It’s all in the name

Posted on July 15, 2012


I write this from our fab hotel in Val d’Isere, the coolest place with animal print galore, pink chandeliers and super kitsch accessories.  I am utterly exhausted yet pretty euphoric … you see today was the Ice Trail, a race I fancied for a bit of a jolly combined with a girlie weekend but one that turned out to be astronomically brutal.

This year was only the second event so we could find little info about it.  The website is in French and the team have pretty poor English, but hey,  that’s all part of the fun.  Isn’t it?!?

We arrived on Friday and drove up from Geneva. The briefing was on Saturday but despite my having been once fluent in French, technical jargon combined with being far too rusty these days, meant we left knowing little more that we started with.

This morning, we rose at 2.30am and got to the race start in time for the 4am gun. Then began what we anticipated would be a nine-hour race.  How little did we know! The first big ascent took us from Val all the way to the top of the Grand Motte, the highest point for skiers in the area. It was tough from the start so needless to say, we were drenched in sweat and when we then hit the glacier … everything froze, as did we … water, snacks, our clothing, every bone in our shivering bodies … just putting on my Yak Traks took nearly half an hour as I had no sensation in my fingers. The snow was knee-deep in sections, the visibility was less than a metre, temperature -18c and the snow-storms relentless. Unfortunately, Ronnie was taken off the course with onset hypothermia.

Perhaps in hindsight, we should have taken a hint from the very name of the race?!? 

There followed hours and hours of mammoth mountains and possibly the most technical terrain I have ever encountered.  My adidas cushion response trail shoes were wonderful and my feet would have been a mess without them.

250 started the full distance and less than 140 finished.  My predicted time turned out to be five hours short … I took 14 hours in the end yet I still got the third spot on the podium.

We’ve been chatting this evening about our takeaways from this race … I guess our biggest is that it’s really important to do your research.  With this being a new race and very French, we were unable to find much info but I shall remain forever diligent with the emails I receive from others asking me for advice about races I’ve done in the past. Had we known just how tough the conditions would have been and how technical the terrain, we would have made very different kit choices.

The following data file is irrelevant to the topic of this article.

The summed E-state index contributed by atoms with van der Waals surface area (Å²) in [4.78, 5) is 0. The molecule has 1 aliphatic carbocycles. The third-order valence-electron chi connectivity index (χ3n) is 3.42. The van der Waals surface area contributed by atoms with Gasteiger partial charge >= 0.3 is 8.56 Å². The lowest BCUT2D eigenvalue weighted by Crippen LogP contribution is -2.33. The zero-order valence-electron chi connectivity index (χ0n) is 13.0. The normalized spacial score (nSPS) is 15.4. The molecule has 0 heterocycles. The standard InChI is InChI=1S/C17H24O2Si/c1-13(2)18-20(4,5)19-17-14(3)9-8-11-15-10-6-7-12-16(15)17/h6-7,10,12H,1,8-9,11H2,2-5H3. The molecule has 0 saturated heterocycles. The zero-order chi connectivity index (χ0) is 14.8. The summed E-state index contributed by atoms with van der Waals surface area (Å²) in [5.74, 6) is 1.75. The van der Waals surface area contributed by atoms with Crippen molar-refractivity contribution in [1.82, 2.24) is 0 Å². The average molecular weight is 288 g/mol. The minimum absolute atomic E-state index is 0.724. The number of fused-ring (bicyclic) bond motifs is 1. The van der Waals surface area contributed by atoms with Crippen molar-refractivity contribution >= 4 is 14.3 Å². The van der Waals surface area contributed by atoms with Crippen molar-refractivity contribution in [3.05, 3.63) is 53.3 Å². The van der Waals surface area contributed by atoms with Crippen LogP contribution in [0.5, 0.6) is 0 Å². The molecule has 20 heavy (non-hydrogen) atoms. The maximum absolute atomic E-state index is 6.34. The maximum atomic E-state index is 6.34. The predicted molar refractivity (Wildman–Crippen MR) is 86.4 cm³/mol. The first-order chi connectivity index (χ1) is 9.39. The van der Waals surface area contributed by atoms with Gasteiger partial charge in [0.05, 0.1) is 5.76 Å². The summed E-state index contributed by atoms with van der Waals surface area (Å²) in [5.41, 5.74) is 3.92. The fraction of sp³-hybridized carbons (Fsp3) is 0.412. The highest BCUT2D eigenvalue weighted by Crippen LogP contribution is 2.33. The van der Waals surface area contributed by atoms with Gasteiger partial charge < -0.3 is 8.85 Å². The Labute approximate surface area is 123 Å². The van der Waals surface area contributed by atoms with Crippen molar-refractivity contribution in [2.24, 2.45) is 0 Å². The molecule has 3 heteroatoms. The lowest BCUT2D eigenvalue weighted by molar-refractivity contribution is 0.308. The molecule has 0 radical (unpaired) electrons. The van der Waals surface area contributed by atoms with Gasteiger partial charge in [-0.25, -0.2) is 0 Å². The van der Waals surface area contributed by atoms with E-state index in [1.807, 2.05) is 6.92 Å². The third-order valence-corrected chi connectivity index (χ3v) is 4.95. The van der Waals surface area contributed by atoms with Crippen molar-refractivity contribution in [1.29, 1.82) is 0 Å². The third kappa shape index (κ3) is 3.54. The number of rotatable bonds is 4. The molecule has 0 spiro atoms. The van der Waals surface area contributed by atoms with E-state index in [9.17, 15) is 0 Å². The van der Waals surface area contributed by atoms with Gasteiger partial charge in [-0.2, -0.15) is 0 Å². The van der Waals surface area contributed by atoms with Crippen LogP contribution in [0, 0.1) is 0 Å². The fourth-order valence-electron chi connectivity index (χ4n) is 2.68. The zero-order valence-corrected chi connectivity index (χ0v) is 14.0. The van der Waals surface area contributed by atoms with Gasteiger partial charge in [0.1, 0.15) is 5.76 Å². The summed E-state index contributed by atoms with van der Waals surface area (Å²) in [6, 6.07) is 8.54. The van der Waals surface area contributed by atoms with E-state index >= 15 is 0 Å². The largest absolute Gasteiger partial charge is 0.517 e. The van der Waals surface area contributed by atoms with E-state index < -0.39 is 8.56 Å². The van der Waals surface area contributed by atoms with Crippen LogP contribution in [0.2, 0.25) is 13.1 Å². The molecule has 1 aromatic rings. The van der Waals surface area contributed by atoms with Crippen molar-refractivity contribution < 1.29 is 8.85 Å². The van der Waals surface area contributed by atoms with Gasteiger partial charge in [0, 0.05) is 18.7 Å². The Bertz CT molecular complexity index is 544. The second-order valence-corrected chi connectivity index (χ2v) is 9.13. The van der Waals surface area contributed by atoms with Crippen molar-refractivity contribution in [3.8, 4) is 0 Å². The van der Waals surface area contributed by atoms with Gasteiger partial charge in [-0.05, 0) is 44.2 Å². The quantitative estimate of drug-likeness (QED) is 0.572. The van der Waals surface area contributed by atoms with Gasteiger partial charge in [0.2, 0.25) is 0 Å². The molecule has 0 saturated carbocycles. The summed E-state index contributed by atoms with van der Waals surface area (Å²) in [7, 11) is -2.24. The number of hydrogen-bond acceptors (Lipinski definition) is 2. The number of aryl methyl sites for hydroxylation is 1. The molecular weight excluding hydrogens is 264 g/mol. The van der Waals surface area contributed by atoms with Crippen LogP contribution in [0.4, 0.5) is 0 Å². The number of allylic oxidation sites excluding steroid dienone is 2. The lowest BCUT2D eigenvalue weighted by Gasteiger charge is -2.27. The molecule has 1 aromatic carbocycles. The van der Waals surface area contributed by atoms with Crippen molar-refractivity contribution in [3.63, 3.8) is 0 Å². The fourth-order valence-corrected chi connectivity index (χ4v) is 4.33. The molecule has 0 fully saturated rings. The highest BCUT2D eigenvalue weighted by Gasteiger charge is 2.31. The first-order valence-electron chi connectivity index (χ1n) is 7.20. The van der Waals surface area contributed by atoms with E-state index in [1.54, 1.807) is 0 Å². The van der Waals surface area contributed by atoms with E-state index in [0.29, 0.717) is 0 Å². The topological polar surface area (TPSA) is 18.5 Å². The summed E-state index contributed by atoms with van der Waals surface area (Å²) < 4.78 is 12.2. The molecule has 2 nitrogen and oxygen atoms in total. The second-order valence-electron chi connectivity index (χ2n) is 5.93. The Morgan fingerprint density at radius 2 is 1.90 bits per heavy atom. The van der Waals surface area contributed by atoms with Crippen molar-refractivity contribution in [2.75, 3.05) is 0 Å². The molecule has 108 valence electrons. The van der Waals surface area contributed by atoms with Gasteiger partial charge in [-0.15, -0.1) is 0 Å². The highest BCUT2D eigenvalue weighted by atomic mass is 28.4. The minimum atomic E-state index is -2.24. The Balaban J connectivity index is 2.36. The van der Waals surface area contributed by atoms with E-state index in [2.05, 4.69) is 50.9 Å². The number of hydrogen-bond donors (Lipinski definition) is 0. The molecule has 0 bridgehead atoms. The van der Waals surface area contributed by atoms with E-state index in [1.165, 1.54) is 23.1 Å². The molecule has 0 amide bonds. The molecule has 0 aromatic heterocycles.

As for me, running is always my time to take stock on what’s going on in my life and 14 hours on the hills solo gave me ample time to plot and plan about the remainder of 2012 … where I want to be, what I want to be doing and who I want to spend it with … so tomorrow, although I suspect I may be walking with great difficulty, my mind is intact and I leave with crystal clear clarity about the months to come.

The adventure doesn’t end here. I fly to Bordeaux tomorrow for a week of fun in the sun at a chateau with my family to celebrate my big brothers birthday.  Training will be given a wide berth and in its place, beaucoup du vin and long lie ins … well, for a day or two anyway … I shall be itching I know to get out to explore old haunts and discover new ones in bijou French villages, windy streets that stand the test of time and fields full of sunflowers.

There are few better ways to discover and reminisce than on foot after all …

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